I needed this wine. So as soon as it was in my hand, I got to planning the drinking date. A visit to a favorite Italian/Pizza restaurant that served upscale "beige" (the color palate of my favored, bread, cheese & pasta-based regiment) in the company of a trusted, wine-loving friend seemed like the perfect setting to experience this special bottle. Pizza and red burgundy? Quite the odd pair. But, on Tuesdays, the amazing kitchen prepares a stuffed rabbit loin in one rendition or the other and I was told by my pal that this would fit the Burgundy bill. And then there would be pizza. And so the date was set. Four weeks hence. I could barely wait.
Time flies when there is too much to do so it was soon dawn of the designated Tuesday and I found myself driving into the city with an eight-year old bottle of Burgundy stuffed in my soft canvas tote. After an aperitif of sparkling falaghina, kept company by a tasty corn pudding with marinated heirloom tomatoes, the cork was gently pulled on the special bottle. It was a bit warm from the drive--summer in DC had more than set in by now--so the bottle was dropped for a minute or two into a startling ice water bath to the take edge off. It worked perfectly... the wine seemed to soar from the glass.
It is hard to explain the subtlety of a Burgundy. And on top of that, how to explain such subtlety can appear in so many forms and with such profound variation. I had pursued this bottle--this Jacques-Frederic Mugnier Les Amoureuses Burgundy to recover and correct past memories. When I had this wine (2006 vintage) for the first time, I could scarcely remember it the next day. This is not to imply that I was too drunk to do so. It implies that it was so mesmerizing in the moment and I was so taken away with the wine...too enthralled being inside of its beauty...that I failed to take the time to analyze or even internalize it. In my mind, a wine like this was one I should remember. That wine set into motion a series of events that led me to the precipice of hope and failure. In the same moment. So to say that the wine was pivotal is an understatement.
This was a wine that showed me how important passion is in creating a successful business; that even art in its purest natural form can become a commodity that is controlled, coveted and contained; it showed me that the prospect of success can frighten a person into denying their own truth and fabricating one to accommodate their fear. Over time, it became more than just a bottle of wine. It became a part of me. So, it was more than a little important that I be able to recall its virtues.
So here it is. Here is what haunted me and why.
The first thing about this wine is its texture. It was pure silk. The silkiest wine I can remember ever having the pleasure to swoosh around my mouth. It is so easy to ignore or just not even address texture until there is a wine such as this coating your palate. It was mesmerizing. The delicate purple floral aromas blended with the raspberry and cherry flavors in a way that was at once light and that simplicity defied everything else happening inside the glass. It was simple. Yet hypnotic. You cannot even say that the fruit was concentrated really....it was light and delicate. It was, better stated, pure. That necessarily makes it more subtle with less "WOW" factor than many wines. My friend frustratingly shared how many people he comes across say (cue whiny voice) "Oh, I don't like Burgundy." WHAT? he answers to no one, leaning in closer to me. "Then they could never have tasted great Burgundy."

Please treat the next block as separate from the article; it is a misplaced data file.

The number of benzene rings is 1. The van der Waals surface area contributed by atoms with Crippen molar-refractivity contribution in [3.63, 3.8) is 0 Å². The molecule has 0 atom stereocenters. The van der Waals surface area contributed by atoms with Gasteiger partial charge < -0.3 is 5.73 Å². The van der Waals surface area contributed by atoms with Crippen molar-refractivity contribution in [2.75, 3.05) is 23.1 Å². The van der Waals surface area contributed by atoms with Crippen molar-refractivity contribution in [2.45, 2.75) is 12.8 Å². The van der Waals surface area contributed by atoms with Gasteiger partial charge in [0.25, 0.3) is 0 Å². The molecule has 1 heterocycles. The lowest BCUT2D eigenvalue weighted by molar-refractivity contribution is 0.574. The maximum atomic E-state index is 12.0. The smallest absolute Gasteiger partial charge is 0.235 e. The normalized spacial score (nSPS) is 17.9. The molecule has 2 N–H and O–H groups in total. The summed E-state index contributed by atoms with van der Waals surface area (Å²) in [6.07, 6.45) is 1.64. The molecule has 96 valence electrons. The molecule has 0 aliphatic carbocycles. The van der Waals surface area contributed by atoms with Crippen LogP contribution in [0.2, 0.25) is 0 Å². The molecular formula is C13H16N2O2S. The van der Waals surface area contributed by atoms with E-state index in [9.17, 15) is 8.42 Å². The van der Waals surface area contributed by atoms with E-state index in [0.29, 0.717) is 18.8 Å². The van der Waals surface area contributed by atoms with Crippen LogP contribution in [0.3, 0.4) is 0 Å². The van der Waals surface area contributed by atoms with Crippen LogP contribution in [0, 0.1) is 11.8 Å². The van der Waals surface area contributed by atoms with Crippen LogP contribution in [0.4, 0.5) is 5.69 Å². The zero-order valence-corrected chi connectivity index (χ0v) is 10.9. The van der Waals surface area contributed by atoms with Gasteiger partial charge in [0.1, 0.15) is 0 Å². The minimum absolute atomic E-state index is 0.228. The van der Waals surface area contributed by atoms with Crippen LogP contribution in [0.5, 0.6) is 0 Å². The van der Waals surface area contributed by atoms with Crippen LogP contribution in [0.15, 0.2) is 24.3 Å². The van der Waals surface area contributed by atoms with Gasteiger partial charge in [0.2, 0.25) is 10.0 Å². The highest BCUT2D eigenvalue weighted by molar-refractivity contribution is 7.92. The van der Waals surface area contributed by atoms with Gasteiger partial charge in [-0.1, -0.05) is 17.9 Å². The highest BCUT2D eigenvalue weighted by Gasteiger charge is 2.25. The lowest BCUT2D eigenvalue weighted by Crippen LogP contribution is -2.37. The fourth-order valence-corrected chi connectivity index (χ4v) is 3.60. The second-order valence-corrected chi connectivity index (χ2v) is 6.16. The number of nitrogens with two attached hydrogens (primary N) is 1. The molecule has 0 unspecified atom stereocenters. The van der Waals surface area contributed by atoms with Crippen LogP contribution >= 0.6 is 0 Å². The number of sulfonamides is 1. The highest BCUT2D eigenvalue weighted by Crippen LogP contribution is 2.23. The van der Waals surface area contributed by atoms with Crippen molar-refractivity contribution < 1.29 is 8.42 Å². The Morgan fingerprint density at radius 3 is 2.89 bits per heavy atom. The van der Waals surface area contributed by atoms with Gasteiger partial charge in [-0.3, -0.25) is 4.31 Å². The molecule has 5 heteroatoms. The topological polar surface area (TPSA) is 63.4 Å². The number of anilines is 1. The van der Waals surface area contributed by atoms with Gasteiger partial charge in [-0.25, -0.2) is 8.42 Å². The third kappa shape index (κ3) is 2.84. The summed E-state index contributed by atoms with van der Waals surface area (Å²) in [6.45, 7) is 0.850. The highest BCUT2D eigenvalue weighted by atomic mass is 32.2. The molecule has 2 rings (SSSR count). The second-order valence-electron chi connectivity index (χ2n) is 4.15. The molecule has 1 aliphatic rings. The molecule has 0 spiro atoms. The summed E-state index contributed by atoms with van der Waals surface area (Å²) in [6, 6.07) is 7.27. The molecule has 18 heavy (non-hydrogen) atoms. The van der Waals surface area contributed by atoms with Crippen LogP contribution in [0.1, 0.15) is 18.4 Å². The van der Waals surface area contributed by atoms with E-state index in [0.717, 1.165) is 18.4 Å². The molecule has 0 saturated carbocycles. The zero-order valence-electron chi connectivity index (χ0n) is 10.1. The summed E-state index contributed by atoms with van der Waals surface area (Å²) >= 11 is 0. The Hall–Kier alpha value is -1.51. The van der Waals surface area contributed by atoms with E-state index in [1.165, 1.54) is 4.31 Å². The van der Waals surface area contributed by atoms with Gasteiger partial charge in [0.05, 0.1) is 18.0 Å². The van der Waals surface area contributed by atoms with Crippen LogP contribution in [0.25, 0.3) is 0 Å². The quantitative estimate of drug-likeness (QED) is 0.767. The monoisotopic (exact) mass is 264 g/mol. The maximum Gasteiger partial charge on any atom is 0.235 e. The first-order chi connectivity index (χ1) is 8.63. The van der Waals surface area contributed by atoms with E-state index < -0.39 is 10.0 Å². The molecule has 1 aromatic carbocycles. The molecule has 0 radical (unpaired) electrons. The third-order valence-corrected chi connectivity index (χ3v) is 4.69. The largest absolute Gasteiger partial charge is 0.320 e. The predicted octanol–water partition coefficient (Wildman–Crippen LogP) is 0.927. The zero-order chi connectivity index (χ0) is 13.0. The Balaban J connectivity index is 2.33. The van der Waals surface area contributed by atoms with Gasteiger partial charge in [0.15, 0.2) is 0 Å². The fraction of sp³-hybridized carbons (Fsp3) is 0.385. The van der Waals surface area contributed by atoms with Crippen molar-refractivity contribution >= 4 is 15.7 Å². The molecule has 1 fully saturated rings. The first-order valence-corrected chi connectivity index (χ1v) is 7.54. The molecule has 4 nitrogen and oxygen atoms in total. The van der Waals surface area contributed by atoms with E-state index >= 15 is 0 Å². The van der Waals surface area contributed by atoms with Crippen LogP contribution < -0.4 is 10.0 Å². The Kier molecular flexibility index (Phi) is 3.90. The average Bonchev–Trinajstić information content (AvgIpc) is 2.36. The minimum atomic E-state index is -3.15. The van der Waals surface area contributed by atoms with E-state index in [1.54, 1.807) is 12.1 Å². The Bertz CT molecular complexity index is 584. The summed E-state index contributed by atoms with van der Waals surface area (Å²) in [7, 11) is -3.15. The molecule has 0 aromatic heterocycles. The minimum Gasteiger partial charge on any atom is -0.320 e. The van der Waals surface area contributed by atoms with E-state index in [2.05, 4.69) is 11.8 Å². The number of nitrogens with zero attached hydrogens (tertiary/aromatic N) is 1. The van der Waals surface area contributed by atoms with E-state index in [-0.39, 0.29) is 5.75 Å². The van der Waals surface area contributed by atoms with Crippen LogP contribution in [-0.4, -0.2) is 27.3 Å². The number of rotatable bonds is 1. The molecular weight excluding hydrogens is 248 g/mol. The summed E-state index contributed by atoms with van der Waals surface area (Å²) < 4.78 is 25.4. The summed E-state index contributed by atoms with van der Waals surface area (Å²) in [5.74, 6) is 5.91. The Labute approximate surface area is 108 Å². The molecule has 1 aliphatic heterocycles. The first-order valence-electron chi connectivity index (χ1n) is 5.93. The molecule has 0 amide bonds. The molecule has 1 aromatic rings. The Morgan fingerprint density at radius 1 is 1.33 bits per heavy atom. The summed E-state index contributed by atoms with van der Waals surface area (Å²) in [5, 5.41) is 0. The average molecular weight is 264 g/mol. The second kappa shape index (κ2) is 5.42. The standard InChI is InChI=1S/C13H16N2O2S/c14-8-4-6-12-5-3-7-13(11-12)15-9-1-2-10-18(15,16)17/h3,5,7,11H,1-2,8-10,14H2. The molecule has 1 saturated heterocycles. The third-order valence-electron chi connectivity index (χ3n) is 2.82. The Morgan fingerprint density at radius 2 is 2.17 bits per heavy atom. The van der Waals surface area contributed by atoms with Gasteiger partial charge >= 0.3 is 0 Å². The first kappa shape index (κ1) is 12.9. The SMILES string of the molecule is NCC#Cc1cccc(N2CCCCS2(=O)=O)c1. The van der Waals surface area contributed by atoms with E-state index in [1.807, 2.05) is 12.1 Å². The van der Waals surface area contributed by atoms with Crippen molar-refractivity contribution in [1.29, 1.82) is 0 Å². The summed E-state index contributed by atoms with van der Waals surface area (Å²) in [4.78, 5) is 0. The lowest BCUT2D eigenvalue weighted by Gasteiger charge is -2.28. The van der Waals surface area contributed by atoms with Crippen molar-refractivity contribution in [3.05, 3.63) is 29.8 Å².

And its true. There is so much that is sold under the "Burgundy" (Bourgogne) banner that passesor is conflagrated with the same elixir that was in the bottle before me. The bottle, sadly, whose fill-levelwas dropping quickly. But, though there would have been more for me had I not elected to share, there would have been, somehow, less. For great wines...and those of great subtlety, gain much through the communal act of sharing. Of talking. Of searching together for the right words to suitable capture the feeling of the liquid slurped and savored for only a moment before disappearing. It somehow makes the whole bottle last a little longer. My friend graciously let me pour the last of and greatest helping into my own glass. It was a polite and respectful gesture as the procurer of the bottle of wine. But then, when his last drops were gone, he looked at my still full glass and sheeplishly asked, "can I have a splash more?" gesturing towards my glass. "Of course." I took my glass and poured into his another generous sip. Because that.. Is Burgundy. And that. Is what great wine is all about.